I highly recommend this for anyone out there whose spice collection is getting too big for it's britches.

Click here to see it:
vivanat March 27, 2012
I have such envy of Amanda's beautiful and well-organized kitchen.
la D. March 27, 2012
Not sure if this is an old wive's tale, but I store onions & garlic away from potatoes because of the belief that the gases released by alliums cause the potatoes to sprout/go bad. Also, I use an Emile Henry butter pot to store my butter at room temp on the counter, and I love how the butter is always soft and spreadable without going bad. This will not work for those who live in exceptionally warm/humid climates, though. Lastly, if I bake bread and want to preserve that beautiful crust, I store the loaf in my le Creuset dutch oven pot that's always sitting on my counter. It's like a bread box.
tastelifetwice April 2, 2012
I've heard the onions and garlic thing too, so that's some partial corroboration. I love the bread in Le Creuset suggestion! I have one always sitting on my stove as well, since there's no other lace for it, but had never thought of using it as a bread box while it's 'off-duty.' Thanks!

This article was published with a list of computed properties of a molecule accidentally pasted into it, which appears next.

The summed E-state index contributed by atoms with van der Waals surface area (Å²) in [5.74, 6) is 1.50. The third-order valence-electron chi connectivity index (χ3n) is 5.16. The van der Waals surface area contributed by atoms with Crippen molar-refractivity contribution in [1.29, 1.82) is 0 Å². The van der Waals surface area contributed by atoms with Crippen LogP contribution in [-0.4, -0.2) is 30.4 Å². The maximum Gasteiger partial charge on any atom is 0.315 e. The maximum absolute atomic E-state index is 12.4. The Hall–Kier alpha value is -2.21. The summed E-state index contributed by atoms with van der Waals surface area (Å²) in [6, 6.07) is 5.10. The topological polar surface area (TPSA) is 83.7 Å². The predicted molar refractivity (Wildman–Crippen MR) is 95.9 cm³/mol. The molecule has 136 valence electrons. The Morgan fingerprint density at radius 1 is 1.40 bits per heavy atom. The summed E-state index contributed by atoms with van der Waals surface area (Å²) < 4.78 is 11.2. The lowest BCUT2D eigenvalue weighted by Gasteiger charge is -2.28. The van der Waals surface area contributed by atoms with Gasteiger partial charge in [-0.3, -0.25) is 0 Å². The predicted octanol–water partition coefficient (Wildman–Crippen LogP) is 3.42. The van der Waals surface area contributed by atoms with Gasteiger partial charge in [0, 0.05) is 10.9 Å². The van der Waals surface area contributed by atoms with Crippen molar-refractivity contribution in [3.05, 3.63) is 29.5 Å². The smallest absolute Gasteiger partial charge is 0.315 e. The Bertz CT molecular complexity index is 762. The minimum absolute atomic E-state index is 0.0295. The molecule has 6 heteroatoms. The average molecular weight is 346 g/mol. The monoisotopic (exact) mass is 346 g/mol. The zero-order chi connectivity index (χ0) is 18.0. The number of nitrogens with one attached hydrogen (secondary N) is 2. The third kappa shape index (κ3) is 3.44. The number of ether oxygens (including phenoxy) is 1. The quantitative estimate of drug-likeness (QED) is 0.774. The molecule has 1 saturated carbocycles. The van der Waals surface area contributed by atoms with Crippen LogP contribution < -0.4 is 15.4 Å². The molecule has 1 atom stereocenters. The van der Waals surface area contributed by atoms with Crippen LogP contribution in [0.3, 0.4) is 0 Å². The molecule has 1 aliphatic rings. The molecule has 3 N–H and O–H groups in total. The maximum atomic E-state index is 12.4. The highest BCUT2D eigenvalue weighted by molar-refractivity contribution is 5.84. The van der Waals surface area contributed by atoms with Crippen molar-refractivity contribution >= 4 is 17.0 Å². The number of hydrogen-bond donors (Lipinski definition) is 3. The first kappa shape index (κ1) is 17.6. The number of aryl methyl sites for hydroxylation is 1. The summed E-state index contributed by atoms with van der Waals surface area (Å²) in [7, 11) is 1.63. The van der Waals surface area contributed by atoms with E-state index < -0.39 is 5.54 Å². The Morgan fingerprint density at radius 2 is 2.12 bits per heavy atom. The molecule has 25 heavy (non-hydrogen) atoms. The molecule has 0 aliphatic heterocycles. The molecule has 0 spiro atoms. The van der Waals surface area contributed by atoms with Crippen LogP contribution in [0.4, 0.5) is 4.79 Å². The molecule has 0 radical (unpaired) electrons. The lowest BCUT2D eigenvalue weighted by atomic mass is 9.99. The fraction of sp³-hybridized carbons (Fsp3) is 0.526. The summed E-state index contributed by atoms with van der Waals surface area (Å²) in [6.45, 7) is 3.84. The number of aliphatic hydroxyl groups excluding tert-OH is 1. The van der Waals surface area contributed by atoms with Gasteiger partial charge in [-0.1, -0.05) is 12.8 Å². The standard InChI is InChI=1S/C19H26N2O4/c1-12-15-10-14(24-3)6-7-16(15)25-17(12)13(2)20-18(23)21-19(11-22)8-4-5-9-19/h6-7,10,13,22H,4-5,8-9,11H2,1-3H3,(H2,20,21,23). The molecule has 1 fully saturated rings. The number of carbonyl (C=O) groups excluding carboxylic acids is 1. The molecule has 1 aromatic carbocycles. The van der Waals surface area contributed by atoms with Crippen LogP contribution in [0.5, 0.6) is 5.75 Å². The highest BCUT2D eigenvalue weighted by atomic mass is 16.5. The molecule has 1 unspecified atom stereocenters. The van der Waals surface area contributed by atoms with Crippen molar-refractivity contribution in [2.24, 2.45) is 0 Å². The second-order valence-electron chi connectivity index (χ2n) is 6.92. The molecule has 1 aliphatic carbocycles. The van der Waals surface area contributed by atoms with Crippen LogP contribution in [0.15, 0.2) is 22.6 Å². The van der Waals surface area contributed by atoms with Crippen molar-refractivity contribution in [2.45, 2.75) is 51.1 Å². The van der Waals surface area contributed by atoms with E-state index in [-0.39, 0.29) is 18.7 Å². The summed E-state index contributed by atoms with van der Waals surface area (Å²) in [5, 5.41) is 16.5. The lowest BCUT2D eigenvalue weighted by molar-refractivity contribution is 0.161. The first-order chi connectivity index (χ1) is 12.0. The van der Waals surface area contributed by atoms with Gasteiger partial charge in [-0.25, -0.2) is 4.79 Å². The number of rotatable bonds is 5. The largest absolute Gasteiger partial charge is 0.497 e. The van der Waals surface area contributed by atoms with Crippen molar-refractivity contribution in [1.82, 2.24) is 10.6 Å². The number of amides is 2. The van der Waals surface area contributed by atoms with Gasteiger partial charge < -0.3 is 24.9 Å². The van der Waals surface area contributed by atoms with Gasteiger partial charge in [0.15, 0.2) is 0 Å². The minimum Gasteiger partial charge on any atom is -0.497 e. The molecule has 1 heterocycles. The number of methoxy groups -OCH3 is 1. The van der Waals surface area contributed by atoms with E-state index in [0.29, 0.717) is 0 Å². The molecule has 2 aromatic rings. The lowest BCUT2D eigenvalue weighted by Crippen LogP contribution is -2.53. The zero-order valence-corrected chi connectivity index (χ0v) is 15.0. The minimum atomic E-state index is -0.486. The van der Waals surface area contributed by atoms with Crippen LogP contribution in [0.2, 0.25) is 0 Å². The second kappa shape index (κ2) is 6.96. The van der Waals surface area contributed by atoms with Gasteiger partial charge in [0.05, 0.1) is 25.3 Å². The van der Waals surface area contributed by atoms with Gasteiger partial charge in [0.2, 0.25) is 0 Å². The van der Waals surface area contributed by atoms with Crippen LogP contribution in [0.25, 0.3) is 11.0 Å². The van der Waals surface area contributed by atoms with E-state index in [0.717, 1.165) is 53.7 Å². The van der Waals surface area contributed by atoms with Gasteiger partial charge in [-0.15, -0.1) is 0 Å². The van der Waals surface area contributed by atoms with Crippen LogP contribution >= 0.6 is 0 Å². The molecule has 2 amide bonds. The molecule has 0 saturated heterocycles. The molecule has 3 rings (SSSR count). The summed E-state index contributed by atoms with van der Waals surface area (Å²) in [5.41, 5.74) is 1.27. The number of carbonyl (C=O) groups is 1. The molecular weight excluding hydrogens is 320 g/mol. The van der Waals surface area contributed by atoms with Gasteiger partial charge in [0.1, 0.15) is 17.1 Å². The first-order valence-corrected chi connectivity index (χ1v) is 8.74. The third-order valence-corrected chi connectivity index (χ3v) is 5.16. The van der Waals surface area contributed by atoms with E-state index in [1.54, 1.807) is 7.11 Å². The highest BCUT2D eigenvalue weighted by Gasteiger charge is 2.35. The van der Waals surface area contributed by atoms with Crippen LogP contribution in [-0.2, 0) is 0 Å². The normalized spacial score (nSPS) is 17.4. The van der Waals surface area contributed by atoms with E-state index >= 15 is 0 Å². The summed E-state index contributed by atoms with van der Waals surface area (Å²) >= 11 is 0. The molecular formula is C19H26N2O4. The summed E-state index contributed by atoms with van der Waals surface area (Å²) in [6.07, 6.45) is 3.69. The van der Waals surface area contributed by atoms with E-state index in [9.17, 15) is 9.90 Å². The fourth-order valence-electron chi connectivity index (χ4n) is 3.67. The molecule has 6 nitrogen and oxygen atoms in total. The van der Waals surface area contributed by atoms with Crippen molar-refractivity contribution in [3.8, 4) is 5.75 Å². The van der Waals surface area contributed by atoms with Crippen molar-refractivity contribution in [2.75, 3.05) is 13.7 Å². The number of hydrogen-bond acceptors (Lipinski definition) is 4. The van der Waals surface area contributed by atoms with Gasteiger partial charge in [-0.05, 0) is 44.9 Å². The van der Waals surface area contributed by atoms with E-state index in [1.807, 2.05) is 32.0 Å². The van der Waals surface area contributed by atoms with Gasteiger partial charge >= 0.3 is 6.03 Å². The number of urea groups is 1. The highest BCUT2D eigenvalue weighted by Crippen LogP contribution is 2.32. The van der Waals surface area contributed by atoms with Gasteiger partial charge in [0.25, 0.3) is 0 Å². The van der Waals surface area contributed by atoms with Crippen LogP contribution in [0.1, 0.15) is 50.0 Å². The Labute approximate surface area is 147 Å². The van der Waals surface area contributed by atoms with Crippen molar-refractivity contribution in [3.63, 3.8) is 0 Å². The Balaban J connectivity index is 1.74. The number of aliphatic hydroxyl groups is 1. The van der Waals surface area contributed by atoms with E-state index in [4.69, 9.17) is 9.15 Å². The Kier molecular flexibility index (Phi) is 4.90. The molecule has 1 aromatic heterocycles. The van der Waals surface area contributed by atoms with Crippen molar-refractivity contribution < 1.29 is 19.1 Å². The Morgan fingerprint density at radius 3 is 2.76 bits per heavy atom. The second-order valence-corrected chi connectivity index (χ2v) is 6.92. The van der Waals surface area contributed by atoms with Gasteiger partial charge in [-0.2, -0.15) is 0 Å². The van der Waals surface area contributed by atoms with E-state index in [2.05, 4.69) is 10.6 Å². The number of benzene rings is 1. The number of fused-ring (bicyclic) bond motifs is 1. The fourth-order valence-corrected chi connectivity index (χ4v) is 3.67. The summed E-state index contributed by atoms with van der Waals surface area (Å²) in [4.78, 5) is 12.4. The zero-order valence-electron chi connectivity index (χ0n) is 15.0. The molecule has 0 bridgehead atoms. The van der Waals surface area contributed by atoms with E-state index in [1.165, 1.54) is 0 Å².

Devangi R. March 27, 2012
This is such a wonderful article..oh my I need a big kitchen is right now disastrous..

What suggestions do you have for people who have less cabinet space and also less counter space..pls don't tell me change the house..haha...right now my kitchen aid is lying on treadmill mat..which is just outside the kitchen because kitchen counter has no space for it.

Few things from the mentioned article above that I store potatoes, onions and garlic always on counter top. Also bananas on dining table. But, I store nuts in fridge in ziploc bags. They really do stay fresh..
passifloraedulis March 27, 2012
Could we discuss the best way to store flour? (Air tight containers, but should it be stored in the refrigerator?)
Brette W. March 27, 2012
I lumped flour in with the "dry goods" section -- it is best kept in an air-tight container in the pantry! Stay tuned for the fridge and freezer next week.
AEC March 27, 2012
Who has pie left on the countertop past 2 days?
Kristy M. March 27, 2012
Good question!